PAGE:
George Grant’s vision

In a comment on my post on “the Conservative International” (below), A.M. refers to George Grant’s Lament for a Nation (1965). More than forty years old though Grant’s book may be, reading the following footnote makes one wonder if George was less a traditionalist conservative and more a visionary:

The next wave of American “conservatism” is not likely to base its appeal on such unsuccessful slogans as the Constitution and free enterprise. Its leader will not be a gentleman who truly cares about his country’s past. It will concentrate directly on such questions as “order in the streets” which are likely to become crucial in the years ahead. The battle will be between democratic tyrants and the authoritarians of the right. If the past is a teacher to the present, it surely says that democratic Caesarism is likely to be successful. In the fight between Sulla and Marius, it was the descendants of the latter who established the Julian line of emperors.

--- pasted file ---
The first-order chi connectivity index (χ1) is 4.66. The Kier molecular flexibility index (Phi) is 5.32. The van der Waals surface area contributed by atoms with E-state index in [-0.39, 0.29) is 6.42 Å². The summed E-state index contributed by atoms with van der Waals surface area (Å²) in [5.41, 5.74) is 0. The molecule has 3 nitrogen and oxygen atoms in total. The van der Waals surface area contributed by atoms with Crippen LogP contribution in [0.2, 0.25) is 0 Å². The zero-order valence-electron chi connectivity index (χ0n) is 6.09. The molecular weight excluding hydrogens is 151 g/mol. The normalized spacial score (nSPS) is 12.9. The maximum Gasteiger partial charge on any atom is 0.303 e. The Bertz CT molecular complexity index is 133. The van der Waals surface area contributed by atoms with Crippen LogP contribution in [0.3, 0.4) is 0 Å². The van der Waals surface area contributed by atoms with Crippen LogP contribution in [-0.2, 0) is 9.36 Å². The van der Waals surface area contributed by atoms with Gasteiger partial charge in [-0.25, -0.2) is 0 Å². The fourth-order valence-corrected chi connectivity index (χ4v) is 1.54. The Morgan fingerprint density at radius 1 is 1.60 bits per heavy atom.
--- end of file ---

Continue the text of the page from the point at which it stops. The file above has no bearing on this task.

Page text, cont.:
“Democratic Caesarism”: now who does that make you think of?


One thought on “George Grant’s vision

  1. A good point. It’s easy to dismiss Grant as a cranky fuddy-duddy; I’ve fallen into that temptation myself. But in 2003 as we were gearing up for the Iraq war, I re-read Grant’s “Technology and Justice” and was struck, quite forceably, by his foresight Everything he said about Canada’s relationship to the United States during Vietnam remains true.

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